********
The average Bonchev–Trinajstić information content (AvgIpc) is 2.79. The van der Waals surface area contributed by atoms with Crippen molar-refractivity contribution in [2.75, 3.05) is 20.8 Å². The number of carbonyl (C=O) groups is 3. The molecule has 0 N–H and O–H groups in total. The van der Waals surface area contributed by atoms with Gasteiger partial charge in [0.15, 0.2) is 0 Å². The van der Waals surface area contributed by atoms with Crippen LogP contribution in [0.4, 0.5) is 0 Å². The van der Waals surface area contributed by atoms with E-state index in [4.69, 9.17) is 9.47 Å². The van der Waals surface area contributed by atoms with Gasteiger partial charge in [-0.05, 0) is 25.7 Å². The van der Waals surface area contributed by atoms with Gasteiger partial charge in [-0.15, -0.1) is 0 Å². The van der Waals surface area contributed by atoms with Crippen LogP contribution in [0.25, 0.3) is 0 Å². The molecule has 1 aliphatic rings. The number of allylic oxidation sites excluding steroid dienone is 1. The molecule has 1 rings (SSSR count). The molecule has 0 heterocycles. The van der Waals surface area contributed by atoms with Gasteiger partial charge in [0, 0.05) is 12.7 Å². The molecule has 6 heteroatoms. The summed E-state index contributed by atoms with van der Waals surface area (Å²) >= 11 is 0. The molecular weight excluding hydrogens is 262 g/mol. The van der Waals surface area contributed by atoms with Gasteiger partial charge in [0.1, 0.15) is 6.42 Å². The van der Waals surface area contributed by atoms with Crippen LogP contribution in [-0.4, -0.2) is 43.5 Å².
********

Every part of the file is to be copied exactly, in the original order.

The average Bonchev–Trinajstić information content (AvgIpc) is 2.79. The van der Waals surface area contributed by atoms with Crippen molar-refractivity contribution in [2.75, 3.05) is 20.8 Å². The number of carbonyl (C=O) groups is 3. The molecule has 0 N–H and O–H groups in total. The van der Waals surface area contributed by atoms with Gasteiger partial charge in [0.15, 0.2) is 0 Å². The van der Waals surface area contributed by atoms with Crippen LogP contribution in [0.4, 0.5) is 0 Å². The van der Waals surface area contributed by atoms with E-state index in [4.69, 9.17) is 9.47 Å². The van der Waals surface area contributed by atoms with Gasteiger partial charge in [-0.05, 0) is 25.7 Å². The van der Waals surface area contributed by atoms with Gasteiger partial charge in [-0.15, -0.1) is 0 Å². The van der Waals surface area contributed by atoms with Crippen LogP contribution in [0.25, 0.3) is 0 Å². The molecule has 1 aliphatic rings. The number of allylic oxidation sites excluding steroid dienone is 1. The molecule has 1 rings (SSSR count). The molecule has 0 heterocycles. The van der Waals surface area contributed by atoms with Gasteiger partial charge in [0, 0.05) is 12.7 Å². The molecule has 6 heteroatoms. The summed E-state index contributed by atoms with van der Waals surface area (Å²) >= 11 is 0. The molecular weight excluding hydrogens is 262 g/mol. The van der Waals surface area contributed by atoms with Gasteiger partial charge in [0.1, 0.15) is 6.42 Å². The van der Waals surface area contributed by atoms with Crippen LogP contribution in [-0.4, -0.2) is 43.5 Å².